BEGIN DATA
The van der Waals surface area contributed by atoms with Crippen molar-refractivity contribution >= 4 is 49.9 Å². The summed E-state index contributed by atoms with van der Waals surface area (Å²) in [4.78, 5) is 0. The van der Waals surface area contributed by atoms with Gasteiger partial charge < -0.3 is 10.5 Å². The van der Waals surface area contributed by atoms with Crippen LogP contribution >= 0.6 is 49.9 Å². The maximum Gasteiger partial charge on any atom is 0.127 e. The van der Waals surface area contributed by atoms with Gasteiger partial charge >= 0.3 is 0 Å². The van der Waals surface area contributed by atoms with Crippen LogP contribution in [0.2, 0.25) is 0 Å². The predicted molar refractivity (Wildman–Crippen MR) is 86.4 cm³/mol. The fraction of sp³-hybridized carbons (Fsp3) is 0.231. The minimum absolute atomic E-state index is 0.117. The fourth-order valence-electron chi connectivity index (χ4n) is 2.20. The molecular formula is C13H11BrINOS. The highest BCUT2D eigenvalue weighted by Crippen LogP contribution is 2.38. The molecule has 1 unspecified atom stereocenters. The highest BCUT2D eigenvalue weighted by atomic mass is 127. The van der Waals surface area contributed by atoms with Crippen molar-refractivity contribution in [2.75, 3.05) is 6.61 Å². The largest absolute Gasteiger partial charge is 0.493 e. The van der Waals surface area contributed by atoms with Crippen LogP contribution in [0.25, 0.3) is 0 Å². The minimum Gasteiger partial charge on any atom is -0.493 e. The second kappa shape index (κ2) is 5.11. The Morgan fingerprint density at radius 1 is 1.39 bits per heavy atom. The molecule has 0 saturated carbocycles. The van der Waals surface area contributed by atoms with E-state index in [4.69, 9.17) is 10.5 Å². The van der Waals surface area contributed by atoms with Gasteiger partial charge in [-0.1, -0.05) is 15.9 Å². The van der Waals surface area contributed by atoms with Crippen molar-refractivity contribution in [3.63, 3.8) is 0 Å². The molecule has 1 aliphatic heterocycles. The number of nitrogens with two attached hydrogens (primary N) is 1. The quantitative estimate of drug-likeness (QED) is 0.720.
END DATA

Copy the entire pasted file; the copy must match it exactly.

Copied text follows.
The van der Waals surface area contributed by atoms with Crippen molar-refractivity contribution >= 4 is 49.9 Å². The summed E-state index contributed by atoms with van der Waals surface area (Å²) in [4.78, 5) is 0. The van der Waals surface area contributed by atoms with Gasteiger partial charge < -0.3 is 10.5 Å². The van der Waals surface area contributed by atoms with Crippen LogP contribution >= 0.6 is 49.9 Å². The maximum Gasteiger partial charge on any atom is 0.127 e. The van der Waals surface area contributed by atoms with Gasteiger partial charge >= 0.3 is 0 Å². The van der Waals surface area contributed by atoms with Crippen LogP contribution in [0.2, 0.25) is 0 Å². The predicted molar refractivity (Wildman–Crippen MR) is 86.4 cm³/mol. The fraction of sp³-hybridized carbons (Fsp3) is 0.231. The minimum absolute atomic E-state index is 0.117. The fourth-order valence-electron chi connectivity index (χ4n) is 2.20. The molecular formula is C13H11BrINOS. The highest BCUT2D eigenvalue weighted by Crippen LogP contribution is 2.38. The molecule has 1 unspecified atom stereocenters. The highest BCUT2D eigenvalue weighted by atomic mass is 127. The van der Waals surface area contributed by atoms with Crippen molar-refractivity contribution in [2.75, 3.05) is 6.61 Å². The largest absolute Gasteiger partial charge is 0.493 e. The van der Waals surface area contributed by atoms with Crippen LogP contribution in [0.25, 0.3) is 0 Å². The minimum Gasteiger partial charge on any atom is -0.493 e. The second kappa shape index (κ2) is 5.11. The Morgan fingerprint density at radius 1 is 1.39 bits per heavy atom. The molecule has 0 saturated carbocycles. The van der Waals surface area contributed by atoms with E-state index in [4.69, 9.17) is 10.5 Å². The van der Waals surface area contributed by atoms with Gasteiger partial charge in [-0.1, -0.05) is 15.9 Å². The van der Waals surface area contributed by atoms with Crippen molar-refractivity contribution in [3.63, 3.8) is 0 Å². The molecule has 1 aliphatic heterocycles. The number of nitrogens with two attached hydrogens (primary N) is 1. The quantitative estimate of drug-likeness (QED) is 0.720.